Wells Fargo headquarters in San Francisco (Photo: AP)

Like California, Chicago has decided to cut business ties with Wells Fargo (WFC) for one year due to the prevalence of bank accounts being opened without customer consent.

But government entities aren’t the only ones unhappy with the San Francisco-based business.

Former investor-client Lacy Harber took out full-page ad in several newspapers across the country on Thursday to highlight his displeasure with Wells Fargo Advisors. The ads appeared in The New York Times, Dallas Morning News, San Francisco Chronicle and The Charlotte Observer.

The ads call for Congress to look into Wells Fargo’s brokerage business, which Harber claims cost him about $6 million. The ad’s headline reads: “Greed. Dishonesty. Betrayal.”

The Denison, Texas resident said he was buying close to $35 million of stocks on margin when the Dow Jones index was declining on Aug. 24, 2015.

“But for some reason, somebody panicked because the market opened down 1,000 points. To make a long story short, they forced me to sell my stock. It was either that or they wanted the complete $34,800,000 before 3 p.m.,” Harber told The Dallas Morning News.

“I sent them $19 million by noon, and the local broker said, ‘I think that’ll do it.’ He called back and said, ‘No, they want the whole $34.8 million today,’” the businessman, 80, added.

Since Harber did not produce the rest of the demand amount, Wells Fargo liquidated his account and that cost him more than $5.8 million, he maintains. The company also charged him some $483,000 in brokerage fees.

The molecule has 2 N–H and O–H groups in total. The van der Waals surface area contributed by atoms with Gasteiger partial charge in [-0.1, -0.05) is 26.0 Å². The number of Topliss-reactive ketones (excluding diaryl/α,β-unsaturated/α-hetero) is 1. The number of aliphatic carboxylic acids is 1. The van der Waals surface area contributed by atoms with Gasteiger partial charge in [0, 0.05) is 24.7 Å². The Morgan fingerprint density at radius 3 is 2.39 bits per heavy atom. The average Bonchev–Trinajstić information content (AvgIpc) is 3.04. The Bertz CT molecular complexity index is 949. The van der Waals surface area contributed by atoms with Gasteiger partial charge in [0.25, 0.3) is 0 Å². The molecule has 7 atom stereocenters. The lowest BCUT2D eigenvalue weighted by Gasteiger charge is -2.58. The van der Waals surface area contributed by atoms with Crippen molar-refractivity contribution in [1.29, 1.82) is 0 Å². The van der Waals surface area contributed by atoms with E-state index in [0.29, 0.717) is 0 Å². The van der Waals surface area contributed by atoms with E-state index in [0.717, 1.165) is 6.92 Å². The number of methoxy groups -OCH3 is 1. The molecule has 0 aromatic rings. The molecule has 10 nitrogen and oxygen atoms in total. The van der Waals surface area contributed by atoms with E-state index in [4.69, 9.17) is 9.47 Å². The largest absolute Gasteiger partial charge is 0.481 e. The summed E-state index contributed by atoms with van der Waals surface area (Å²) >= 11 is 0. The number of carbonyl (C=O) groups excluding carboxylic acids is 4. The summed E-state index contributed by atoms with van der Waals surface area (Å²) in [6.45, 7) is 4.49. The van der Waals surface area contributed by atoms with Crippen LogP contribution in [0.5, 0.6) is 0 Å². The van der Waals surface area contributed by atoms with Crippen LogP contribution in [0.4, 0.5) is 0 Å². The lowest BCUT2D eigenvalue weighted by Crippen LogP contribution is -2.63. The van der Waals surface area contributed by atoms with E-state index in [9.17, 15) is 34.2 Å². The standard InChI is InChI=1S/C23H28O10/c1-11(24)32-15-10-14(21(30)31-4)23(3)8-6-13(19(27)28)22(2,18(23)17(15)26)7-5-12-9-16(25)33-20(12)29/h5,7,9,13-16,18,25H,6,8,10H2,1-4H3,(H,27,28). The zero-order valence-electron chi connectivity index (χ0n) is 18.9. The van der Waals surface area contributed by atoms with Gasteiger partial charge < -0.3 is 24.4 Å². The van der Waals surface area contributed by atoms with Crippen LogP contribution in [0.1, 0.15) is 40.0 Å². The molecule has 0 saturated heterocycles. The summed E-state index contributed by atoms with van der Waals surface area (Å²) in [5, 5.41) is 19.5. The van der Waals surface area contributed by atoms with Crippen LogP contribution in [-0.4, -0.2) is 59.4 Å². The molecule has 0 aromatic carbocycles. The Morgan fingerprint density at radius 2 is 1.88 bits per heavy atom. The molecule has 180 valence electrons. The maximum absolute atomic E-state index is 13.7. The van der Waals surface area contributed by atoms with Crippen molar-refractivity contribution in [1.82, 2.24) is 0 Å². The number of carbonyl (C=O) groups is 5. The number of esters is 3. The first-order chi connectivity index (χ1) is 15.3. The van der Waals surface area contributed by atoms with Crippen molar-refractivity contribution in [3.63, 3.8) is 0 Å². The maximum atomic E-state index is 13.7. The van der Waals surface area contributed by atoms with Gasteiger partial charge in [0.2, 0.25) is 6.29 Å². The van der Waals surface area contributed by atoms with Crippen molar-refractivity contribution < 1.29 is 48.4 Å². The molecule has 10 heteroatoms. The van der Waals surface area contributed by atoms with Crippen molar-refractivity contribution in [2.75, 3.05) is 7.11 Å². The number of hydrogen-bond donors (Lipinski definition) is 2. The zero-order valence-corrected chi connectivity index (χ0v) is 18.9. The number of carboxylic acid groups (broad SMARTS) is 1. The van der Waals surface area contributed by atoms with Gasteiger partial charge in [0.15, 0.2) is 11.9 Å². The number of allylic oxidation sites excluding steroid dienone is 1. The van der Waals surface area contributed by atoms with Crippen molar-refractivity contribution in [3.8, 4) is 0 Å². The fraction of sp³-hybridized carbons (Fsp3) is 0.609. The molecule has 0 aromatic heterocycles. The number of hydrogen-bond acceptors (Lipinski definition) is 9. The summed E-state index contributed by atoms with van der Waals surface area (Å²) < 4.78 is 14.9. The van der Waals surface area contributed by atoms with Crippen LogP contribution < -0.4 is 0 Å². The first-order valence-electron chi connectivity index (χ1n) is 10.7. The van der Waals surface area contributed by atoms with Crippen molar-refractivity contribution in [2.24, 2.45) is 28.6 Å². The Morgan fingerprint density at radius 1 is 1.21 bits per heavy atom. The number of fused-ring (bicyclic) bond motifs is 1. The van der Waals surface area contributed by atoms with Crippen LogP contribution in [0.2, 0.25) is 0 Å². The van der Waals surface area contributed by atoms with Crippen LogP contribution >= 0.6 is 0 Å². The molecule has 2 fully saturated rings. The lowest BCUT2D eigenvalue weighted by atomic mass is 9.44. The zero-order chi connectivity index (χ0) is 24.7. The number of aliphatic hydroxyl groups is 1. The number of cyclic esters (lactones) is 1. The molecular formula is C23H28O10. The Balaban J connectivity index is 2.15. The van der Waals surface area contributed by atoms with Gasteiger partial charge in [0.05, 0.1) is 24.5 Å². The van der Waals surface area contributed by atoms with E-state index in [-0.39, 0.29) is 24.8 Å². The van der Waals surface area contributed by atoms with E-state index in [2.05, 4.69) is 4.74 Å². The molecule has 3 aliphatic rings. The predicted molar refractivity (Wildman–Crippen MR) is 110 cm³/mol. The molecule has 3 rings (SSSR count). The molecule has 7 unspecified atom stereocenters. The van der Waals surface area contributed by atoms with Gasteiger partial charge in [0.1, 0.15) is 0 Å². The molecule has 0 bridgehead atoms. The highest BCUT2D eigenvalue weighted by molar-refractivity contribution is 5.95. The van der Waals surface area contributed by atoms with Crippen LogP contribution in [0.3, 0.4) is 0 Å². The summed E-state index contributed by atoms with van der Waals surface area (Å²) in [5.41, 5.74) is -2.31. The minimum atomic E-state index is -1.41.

His complaint, filed before Financial Industry Regulatory Authority, is pending.  

“At Wells Fargo Advisors, we are focused on our clients and on the longstanding relationships we have with them. Mr. Harber has chosen to use the current media focus on Wells Fargo as a means to draw attention to his own lawsuit. Mr. Harber is a highly sophisticated, experienced investor who routinely made his own investing decisions,” the business said in a statement.
 
“We executed his transactions on a day of extraordinary market volatility that included a 1,000-point drop in the Dow Jones Industrial Average. Mr. Harber’s trades were done on margin. Unfortunately, his trading was affected by adverse market conditions. We’re in litigation with Mr. Harber and are strongly defending against his claims,” it explained.